Two propositions just to start the process? The good news is they could probably be on the same ballot, so we wouldn’t have to wait for two election cycles to kick it off. In other words, proponents would campaign on “Vote Yes on Propositions 15 and 16” (for example) – and if both pass, we would have a convention to draft a new constitution.

But then we would need at least one – probably two – election cycles before we have a constitution that fixes our profound problems. The voters eventually must ratify whatever the convention produces – which means at least another proposition. And if we want at least some delegates to be elected by the people – so that they have a base constituency who can hold them accountable – that would require another election to choose them.

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Want a budget that only requires a simple majority of the state legislature – so the right-wing Republican minority doesn’t hold the state hostage? If we call a convention, that won’t happen until at least 2014 – unless the state calls a special election at one point.

What if we don’t elect delegates to speed up the process? Do we want the convention to be made up of political appointees (like the UC Board of Regents or the CPUC), who are more accountable to the powers that put them there? A convention must also reflect the state’s diversity – or else the entire process is questioned. One idea being floated around is to randomly select citizens to be delegates – like jury duty. That sounds totally insane.

Would electing delegates mean that interest groups would try to influence the outcome? Of course, but at least there will be some degree of accountability. Candidates could run for delegate on a platform of what they want to see in the constitution. Given the number of delegate positions, we will probably see a lot of “slates” forming – and I wouldn’t be surprised if the Democratic and Republican parties would endorse various candidates.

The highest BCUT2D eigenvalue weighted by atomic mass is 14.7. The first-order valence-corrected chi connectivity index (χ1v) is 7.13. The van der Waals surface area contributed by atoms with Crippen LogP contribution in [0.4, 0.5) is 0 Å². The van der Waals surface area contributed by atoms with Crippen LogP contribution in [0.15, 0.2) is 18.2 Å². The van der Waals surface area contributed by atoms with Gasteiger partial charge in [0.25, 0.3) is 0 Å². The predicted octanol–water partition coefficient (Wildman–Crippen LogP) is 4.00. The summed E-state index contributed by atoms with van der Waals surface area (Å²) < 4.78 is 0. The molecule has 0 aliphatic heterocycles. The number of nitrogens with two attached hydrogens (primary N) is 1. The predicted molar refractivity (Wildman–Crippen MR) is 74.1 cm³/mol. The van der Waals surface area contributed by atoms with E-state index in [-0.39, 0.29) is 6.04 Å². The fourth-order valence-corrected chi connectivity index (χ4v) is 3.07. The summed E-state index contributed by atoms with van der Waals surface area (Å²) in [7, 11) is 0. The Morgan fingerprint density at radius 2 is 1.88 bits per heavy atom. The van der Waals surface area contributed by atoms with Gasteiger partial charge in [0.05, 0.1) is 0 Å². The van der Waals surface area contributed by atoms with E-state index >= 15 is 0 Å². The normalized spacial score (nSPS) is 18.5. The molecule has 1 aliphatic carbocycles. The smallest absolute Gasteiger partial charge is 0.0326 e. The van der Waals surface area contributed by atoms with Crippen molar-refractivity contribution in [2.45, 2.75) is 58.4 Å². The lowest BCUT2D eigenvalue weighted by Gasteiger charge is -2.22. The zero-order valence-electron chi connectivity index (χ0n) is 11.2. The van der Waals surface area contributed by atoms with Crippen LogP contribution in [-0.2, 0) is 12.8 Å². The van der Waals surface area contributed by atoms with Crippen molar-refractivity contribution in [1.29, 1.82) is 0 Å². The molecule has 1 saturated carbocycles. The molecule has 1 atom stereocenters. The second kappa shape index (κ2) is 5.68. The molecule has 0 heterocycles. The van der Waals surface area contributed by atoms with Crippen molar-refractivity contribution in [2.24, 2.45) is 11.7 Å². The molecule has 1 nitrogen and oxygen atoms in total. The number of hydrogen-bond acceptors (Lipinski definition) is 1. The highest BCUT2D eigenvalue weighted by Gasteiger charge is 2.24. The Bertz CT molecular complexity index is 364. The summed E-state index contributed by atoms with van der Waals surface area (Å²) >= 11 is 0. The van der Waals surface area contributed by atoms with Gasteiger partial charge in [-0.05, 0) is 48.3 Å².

And what if – after a two-year process – the delegates draft a constitution, but the voters reject it? After our last constitutional convention was ratified in 1870, there have been six failed efforts at passing a new constitution – in 1897, 1914, 1919, 1930, 1934, and 1947. In a diverse state like California, any “consensus” agreement that comes out of the convention – and is substantially different from the current constitution – is bound to have some opposition. Voters don’t pass propositions they don’t understand, and a new constitution that is the complicated product of a compromise will face an uphill battle.

It is why I am currently inclined to oppose the idea of a convention. We can still pick key parts of the constitution that are flawed – and run statewide initiative campaigns to change them. Scrapping the two-thirds budget rule is obvious, and reforming Prop 13 to exempt commercial property is imperative. Repealing Prop 8 is a no-brainer, and I would love to make Prop 218 history. Reforming the term limits law to bring more balance is also needed.


California is in such a crisis that I understand and appreciate the sentiment behind more fundamental reform. But “blowing up boxes” did not work for Schwarzenegger when he proposed a special election in 2005, and I’m skeptical that voters would go along with a brand new constitution. For now, it seems better to wrap our fingers around tangible problems that make California ungovernable – and work to get them reformed. And progressives who have no idea what comes out of a convention would probably agree.

Paul Hogarth

Republished with permission from BeyondChron.